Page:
2 bird couples are stars of Md. webcam action

D.C.’s bald eagles are the focus of a lot of anxious eyes as webcam watchers check in on the latest developments of the nesting pair and their young family. But there’s a lot more "reality TV" in bird land.

WASHINGTON — D.C.’s bald eagles are the focus of a lot of anxious eyes as webcam watchers check in on the latest developments of the nesting pair and their young family. But there’s a lot more “reality TV” in bird land.

There’s also Boh and Barb, and Tom and Audrey — a pair of peregrine falcons in Baltimore and an osprey couple in Maryland’s Chesapeake Bay.

They’re the stars of webcams placed by the Chesapeake Conservancy, a nonprofit working to raise awareness about the health of the famous watershed that gives life to the region’s iconic blue crabs, for example.

Joe Dunn, president and CEO of the Chesapeake Conservancy, says the return of Boh and Barb to the 33rd floor of the Transamerica building in downtown Baltimore is part of an amazing story of environmental recovery. At one point, peregrine falcons were eliminated in the region — decimated by the chemical DDT, which was widely used in the 1950s and ’60s.

Dunn says in 1977, the Peregrine Fund released a falcon that ended up nesting on the 33rd floor of the Transamerica building. Boh and Barb are direct descendants of those birds.

“It’s one of the most important conservation success stories in our nation’s history,” Dunn says.

Unlike the American bald eagle, peregrines don’t build large nests. In fact, they don’t build nests at all. Barb just deposits her eggs on a rocky outcropping — or in this case, a high-rise rooftop.

It can look a bit unnerving to webcam observers when compared with the hovering of the bald eagle over the eggs in its nest, but Dunn says Boh and Barb have been very successful parents in the past. Chalk it up to different parenting styles.

And then there’s the story of Tom and Audrey.

Last year, Audrey laid eggs that didn’t hatch, so fosters were placed in her nest.

“It was the most dramatic reality show you could imagine,” Dunn says. “We had over a million visitors to the website to watch that story unfold.”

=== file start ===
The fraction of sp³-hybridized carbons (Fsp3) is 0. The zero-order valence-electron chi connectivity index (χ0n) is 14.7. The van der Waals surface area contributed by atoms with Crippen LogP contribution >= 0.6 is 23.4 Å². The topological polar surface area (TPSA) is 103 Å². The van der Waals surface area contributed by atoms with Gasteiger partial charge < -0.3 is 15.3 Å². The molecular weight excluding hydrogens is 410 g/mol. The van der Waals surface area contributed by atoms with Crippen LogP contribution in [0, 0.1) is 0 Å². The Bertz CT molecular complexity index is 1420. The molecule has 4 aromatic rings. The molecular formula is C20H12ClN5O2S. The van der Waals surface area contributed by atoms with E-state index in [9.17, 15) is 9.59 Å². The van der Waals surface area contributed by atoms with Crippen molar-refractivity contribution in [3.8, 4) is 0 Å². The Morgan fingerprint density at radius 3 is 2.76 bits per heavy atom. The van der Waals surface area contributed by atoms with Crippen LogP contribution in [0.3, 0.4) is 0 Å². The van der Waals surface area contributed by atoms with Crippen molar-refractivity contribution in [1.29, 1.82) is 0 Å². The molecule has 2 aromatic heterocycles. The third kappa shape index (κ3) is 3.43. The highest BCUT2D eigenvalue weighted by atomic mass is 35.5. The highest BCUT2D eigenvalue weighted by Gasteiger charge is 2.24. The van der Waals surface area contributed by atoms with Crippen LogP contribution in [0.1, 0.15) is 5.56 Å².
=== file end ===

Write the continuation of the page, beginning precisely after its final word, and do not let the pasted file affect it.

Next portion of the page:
And it was a happy story: Audrey took to the young additions to her nest as if they were her own. Tom, it should be noted, is Tom II. It’s not clear what happened to Tom I, but Audrey seems to have adjusted to “new Tom” just fine.

Dunn says the ospreys are back after spending the winter separately in South America. That’s not a reflection of their relationship; it’s how ospreys live — on their own in the winter, together to raise the kids.

A webcam has been set up at the osprey nest for four years, but this year there’s a twist.

“This year we actually have an infrared camera so we can see them at night, which is really cool!” Dunn says, whose enthusiasm for the webcam stars and the Chesapeake Bay’s wildlife is infectious.

Next, Dunn says, the Chesapeake Conservancy hopes to add a third site to the network of birdcams: this one part of a great blue heron “rookery” in the Chesapeake Bay.

Dunn says the webcams are not only fun to watch; they help people connect to the Chesapeake Bay in a way they weren’t able to before. “It’s a great way to engage people about our mission: to protect and restore the Chesapeake Bay and save our special places.”

Check out the Peregrine falcon webcam and osprey webcam.

A heron webcam is in the works, but is in need of some funding. A GoFundMe page has been set up for the Great Heron Rookery Webcam.

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